Let’s start by answering:
What is Project Management?
"Project Management is the art of initiating, planning, executing, monitoring and closing a project, by controlling the resources needed to achieve a specific goal"
So, now that you know what project management is, in this post we’ll go through some of its basic principles:
- What is a project and why is it important to manage it
- The 5 stages of Project Management
- Two methods of Project Management (agile and traditional)
- Defining your project complexity and why it is important
1. WHAT IS A PROJECT AND WHY DO I NEED TO MANAGE IT?
According to the PMI (Project Management Institute) a project is a “temporary endeavor with a beginning and an end and it must be used to create a unique product, service or result”. This means that every project has a specific goal that needs to be accomplished at a specific time, so it cannot go on indefinitely.
The specific objective or goal of the project can be accomplished by fulfilling some requirements that are defined at the beginning of the project. These requirements must be aligned with the deliverables of the project (tangible products that come out as a result of a requirement).
At the same time, these requirements imply some interdependent tasks that need to be performed by people at specific times.
So, wait a minute: a project has goals, time, requirements, deliverables, tasks and people. How can we control all of this?
That’s where Project Management gets handy. Without a proper management of resources it’s impossible to understand and align everything that is involved in a project in order to accomplish the final goal. Project management is about aligning the available resources to meet the projects objectives.
2. THE 5 STAGES OF PROJECT MANAGEMENT
- Initiating: also known as “Definition” is the first step on every project management process. In this stage, we define the Project: goals, SMART objectives, requirements, deliverables, available resources and delivery date.
- Planning: in this stage we define all project activities that need to be performed and the potential risks associated to each one. Risks should also be effectively planned, in order to properly mitigate any issues that may arise in the future. With this in mind, we can then allocate the resources needed in terms of money, physical assets, people, software, etc. to close the project successfully.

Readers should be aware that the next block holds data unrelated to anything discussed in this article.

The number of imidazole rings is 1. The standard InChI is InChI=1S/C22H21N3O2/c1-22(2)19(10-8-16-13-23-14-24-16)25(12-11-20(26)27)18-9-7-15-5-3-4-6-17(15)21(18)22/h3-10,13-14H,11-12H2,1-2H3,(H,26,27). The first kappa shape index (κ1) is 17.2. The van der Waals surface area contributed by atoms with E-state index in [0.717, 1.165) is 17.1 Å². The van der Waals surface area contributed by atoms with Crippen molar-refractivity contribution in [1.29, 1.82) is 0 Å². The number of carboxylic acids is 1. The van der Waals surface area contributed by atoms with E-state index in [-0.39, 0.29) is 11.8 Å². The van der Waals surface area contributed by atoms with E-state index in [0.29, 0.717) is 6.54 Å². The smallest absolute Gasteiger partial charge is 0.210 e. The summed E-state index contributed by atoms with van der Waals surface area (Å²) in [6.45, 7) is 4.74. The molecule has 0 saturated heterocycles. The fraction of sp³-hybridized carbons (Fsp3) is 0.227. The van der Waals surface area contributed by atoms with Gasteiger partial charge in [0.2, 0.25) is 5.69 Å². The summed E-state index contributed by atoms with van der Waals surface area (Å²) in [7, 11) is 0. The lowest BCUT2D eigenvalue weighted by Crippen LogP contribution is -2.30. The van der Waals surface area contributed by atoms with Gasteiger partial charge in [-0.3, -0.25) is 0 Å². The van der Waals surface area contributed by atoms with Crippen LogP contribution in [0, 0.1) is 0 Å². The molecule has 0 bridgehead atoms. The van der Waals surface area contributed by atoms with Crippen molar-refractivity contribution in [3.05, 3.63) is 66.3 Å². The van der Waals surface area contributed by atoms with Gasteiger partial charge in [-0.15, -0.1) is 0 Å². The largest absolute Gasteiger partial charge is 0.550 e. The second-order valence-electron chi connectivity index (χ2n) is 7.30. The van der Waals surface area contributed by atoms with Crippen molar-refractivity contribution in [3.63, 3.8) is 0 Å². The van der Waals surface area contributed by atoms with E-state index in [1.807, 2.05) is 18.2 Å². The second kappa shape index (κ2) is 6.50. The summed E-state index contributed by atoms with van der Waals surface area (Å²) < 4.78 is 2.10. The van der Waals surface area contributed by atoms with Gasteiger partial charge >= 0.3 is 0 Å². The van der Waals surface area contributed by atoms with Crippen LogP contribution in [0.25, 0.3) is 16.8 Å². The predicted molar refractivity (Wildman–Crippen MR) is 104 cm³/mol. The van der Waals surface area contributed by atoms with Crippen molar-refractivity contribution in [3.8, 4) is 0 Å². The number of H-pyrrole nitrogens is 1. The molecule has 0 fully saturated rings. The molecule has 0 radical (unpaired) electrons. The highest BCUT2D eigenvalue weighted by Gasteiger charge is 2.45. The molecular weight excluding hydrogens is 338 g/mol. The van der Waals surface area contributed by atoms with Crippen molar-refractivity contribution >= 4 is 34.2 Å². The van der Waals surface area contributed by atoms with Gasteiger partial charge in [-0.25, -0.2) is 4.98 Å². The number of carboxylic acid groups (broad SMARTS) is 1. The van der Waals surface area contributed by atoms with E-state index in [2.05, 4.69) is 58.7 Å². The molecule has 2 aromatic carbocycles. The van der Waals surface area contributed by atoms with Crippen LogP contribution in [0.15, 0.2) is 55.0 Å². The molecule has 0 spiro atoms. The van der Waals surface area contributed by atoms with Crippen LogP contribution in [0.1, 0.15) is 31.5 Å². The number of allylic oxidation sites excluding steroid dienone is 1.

- Executing: once we know what the tasks are and who’s responsible of each one, every team member starts working on his/her own tasks, controlling the amount of time and resources he/her uses so everything comes out as planned. At this stage, it is really important to be aware that some tasks depend on other ones, so if a task goes behind, the whole project could be affected.
- Monitoring: in this stage we’ll check the project’s progress, to see if everything is coming out as planned. Any distortion of the plan, as small as it can seem, can have a huge impact on the project outcome, so good monitoring helps us identify potential issues so we can timely take action and decrease the effect on the result of the whole project.
- Closing: as we said, every project has a due date. This means that a project can’t go on forever. The closing stage allows us to finish a project, deliver the final outcomes, and measure if it was profitable or not.
3. TWO METHODS OF PROJECT MANAGEMENT
There are two main methods of project management: traditional and agile.
While traditional focuses on taking care of the resources and planning every step of the project in advance, agile focuses on short term planning, collaboration and flexibility.
In the traditional method the whole planning stage is done prior to the work, all the tasks are designed from the beginning and usually shown in a WBS (work breakdown structure), which is defined by the PMI as “a deliverable-oriented hierarchical decomposition of the work to be executed by the project team to accomplish the project objectives and create the required deliverables. It organizes and defines the total scope of the project”. This method is ideal for projects that are very standardized and don’t tend to have a lot of modifications through time.
In the agile method the planning is focused on sprints, periods of 1 to 4 weeks where a list of tasks is planned and completed. This method is ideal for projects that are not predictable. The agile method brings a wider overview of how the activities are advancing and is flexible enough to decide in the run if new tasks need to be added, if more resources are needed, etc.
In the traditional method the results are measured at the end by taking a look at the final outcome. On the other hand, the agile method allows teams to be measure and monitor continuously.
Check our new and Complete guide to Project Management!
4. DEFINING YOUR PROJECT COMPLEXITY AND WHY IT IS IMPORTANT
Projects can have different levels of complexity. Depending on the level of uncertainty and ambiguity of the project objectives, you can establish whether or not you have a complex project on your hands.
Here is a simple way of visualizing how complexity can be defined within a project:
Each project is unique, and has its own level of complexity. Therefore, project managers should always be conscious of what levels of complexity and uncertainty they are working with because implementing Project Management methodologies that don’t fit well with their projects could have detrimental consequences on the overall success of the project. (Learn “How to choose the PM methodology that best suits you”).
By aligning project complexity with work methodology and SMART objectives, teams can avoid falling into the trap of project failure.
So there you have it. 4 basic principles of Project Management that help you understand why this topic is so important.